When someone speaks your name, something special happens. You become centered. Another way to describe “centered” is your capacity to be relational in a personal or group setting. To be relational comes from being confident in who you and your capacity to give and receive love. You may have been in a coffee shop with dozens of people until someone calls your name and now you are no longer part of a collective but an individual with a past, present and hopeful future. For one moment you are anonymous and then suddenly, you become present.
In past generations, names were connected to occupations, significant events, culture or heritage (family names). In newer generations, names are no longer exclusively tied to these former ways, but your name is still powerful. Unfortunately, the generational names (mostly labeled by media and marketing groups) assigned to each generation do not center anyone nor do they help us to be present in a faith community, family, relationship or career.
Here are examples of generational names and their personal characteristics:
- Generation Z -born after 1997.
- Edgy, individualistic, technology serves their interests and careers.
- Millennials or Gen Y- 1977 – 1995. Xennials – 1977-84.
- Known for being pampered, entitled, connected by technology, high expectations for employers.
- Generation X – 1961 – 1981.
- Passionate, relational, learn as they go, figuring things out.
- Baby Boomers – 1946 – 1964.
- Influence culture, motivated by work, getting things done.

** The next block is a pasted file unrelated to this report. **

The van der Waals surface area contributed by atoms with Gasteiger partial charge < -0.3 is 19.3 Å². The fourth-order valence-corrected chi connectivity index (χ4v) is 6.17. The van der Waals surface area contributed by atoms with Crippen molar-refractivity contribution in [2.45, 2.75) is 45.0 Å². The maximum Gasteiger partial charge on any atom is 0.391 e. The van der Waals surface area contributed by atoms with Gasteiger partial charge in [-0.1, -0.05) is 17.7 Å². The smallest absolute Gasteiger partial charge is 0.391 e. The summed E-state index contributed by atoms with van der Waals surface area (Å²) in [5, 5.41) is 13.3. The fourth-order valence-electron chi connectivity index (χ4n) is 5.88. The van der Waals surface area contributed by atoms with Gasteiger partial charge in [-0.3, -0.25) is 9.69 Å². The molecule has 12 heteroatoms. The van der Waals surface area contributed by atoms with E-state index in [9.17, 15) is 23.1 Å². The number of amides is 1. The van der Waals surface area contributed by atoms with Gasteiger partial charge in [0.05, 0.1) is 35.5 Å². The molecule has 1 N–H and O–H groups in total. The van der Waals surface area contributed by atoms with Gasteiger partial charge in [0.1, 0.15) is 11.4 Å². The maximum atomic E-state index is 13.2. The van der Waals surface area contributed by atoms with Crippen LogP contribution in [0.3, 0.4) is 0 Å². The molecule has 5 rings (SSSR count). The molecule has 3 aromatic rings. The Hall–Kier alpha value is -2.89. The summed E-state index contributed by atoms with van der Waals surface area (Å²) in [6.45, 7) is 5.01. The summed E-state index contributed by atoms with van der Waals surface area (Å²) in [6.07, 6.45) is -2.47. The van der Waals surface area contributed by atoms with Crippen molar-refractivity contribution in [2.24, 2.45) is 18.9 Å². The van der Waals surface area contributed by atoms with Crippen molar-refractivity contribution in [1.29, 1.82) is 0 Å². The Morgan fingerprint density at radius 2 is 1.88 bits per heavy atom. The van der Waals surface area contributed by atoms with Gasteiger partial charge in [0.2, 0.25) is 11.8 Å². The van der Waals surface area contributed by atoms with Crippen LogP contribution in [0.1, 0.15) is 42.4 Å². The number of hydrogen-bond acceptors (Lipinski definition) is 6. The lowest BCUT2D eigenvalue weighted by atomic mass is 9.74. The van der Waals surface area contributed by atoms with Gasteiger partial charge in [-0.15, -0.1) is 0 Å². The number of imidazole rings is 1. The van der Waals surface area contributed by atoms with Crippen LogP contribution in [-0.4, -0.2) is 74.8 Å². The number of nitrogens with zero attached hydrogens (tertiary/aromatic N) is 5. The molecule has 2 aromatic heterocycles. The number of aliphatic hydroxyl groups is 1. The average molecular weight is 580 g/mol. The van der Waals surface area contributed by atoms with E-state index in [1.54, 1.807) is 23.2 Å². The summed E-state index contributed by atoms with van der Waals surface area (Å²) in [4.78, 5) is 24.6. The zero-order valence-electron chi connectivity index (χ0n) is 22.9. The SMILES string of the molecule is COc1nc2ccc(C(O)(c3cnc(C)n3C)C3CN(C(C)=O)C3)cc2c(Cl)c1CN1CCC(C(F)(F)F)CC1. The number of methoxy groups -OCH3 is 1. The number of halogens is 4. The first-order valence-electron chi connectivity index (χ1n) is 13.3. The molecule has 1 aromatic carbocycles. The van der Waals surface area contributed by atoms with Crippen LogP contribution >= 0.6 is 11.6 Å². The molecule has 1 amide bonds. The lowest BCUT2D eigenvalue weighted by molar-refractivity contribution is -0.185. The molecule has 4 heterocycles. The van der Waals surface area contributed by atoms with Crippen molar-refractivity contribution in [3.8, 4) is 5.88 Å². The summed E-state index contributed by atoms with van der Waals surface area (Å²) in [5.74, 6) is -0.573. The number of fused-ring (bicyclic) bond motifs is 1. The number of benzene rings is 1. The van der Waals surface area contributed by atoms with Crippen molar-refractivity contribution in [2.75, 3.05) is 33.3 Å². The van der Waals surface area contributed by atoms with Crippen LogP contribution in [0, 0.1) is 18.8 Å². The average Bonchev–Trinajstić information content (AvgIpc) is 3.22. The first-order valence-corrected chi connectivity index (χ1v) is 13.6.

- Traditionalists or Silent Generation – 1945 and before.
- Will power, respectful, frugal. (All dates are debated)
These generational tags form a collective identity that can create an unconscious bias between the five generations rather than helping them celebrate each other as a unique, unrepeatable, miracles of God. A spirit of celebration and welcome between the generations is what unites them to make a better life and society for everyone. This is what the kingdom of God is designed to do (Galatians 3:28). As Christians, we must resist these cultural tags in order to celebrate each person as an essential member of God’s kingdom.
The story of Daniel, Meshach, Shadrach and Abed-Nego is an example of their redemptive resistance to a Babylonian immersion plan of being renamed and pressured to conform to a collective identity that would replace their faith, heritage and hopeful future. Today, it’s the media and corporations that develop marketing strategies to shape the tastes, beliefs, fashion, relationships and sexual identity of newer generations. In no way am I promoting one generation’s fashion, food preference or style above another, but these were tactics used in the book of Daniel to reshape and repurpose a generation of God’s people.
In what ways do you need to make a redemptive stand against these generational names and traits to celebrate yourself and others as unique, unrepeatable, miracles of God?
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